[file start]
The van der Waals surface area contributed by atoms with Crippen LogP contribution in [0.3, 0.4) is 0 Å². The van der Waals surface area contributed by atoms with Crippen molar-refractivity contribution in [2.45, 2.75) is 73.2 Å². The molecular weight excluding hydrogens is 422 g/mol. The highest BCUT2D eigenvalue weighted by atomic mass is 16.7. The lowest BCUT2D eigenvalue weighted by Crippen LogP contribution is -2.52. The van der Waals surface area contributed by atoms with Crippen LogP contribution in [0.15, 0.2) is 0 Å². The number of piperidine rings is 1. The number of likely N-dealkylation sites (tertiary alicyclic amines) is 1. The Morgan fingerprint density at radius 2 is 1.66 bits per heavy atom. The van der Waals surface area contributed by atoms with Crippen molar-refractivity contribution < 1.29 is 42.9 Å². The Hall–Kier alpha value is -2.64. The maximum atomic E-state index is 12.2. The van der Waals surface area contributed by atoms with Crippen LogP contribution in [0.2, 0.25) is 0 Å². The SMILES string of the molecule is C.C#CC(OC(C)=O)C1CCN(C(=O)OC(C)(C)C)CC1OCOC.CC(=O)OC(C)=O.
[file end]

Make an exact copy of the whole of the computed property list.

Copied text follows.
The van der Waals surface area contributed by atoms with Crippen LogP contribution in [0.3, 0.4) is 0 Å². The van der Waals surface area contributed by atoms with Crippen molar-refractivity contribution in [2.45, 2.75) is 73.2 Å². The molecular weight excluding hydrogens is 422 g/mol. The highest BCUT2D eigenvalue weighted by atomic mass is 16.7. The lowest BCUT2D eigenvalue weighted by Crippen LogP contribution is -2.52. The van der Waals surface area contributed by atoms with Crippen LogP contribution in [0.15, 0.2) is 0 Å². The number of piperidine rings is 1. The number of likely N-dealkylation sites (tertiary alicyclic amines) is 1. The Morgan fingerprint density at radius 2 is 1.66 bits per heavy atom. The van der Waals surface area contributed by atoms with Crippen molar-refractivity contribution < 1.29 is 42.9 Å². The Hall–Kier alpha value is -2.64. The maximum atomic E-state index is 12.2. The van der Waals surface area contributed by atoms with Crippen LogP contribution in [0.2, 0.25) is 0 Å². The SMILES string of the molecule is C.C#CC(OC(C)=O)C1CCN(C(=O)OC(C)(C)C)CC1OCOC.CC(=O)OC(C)=O.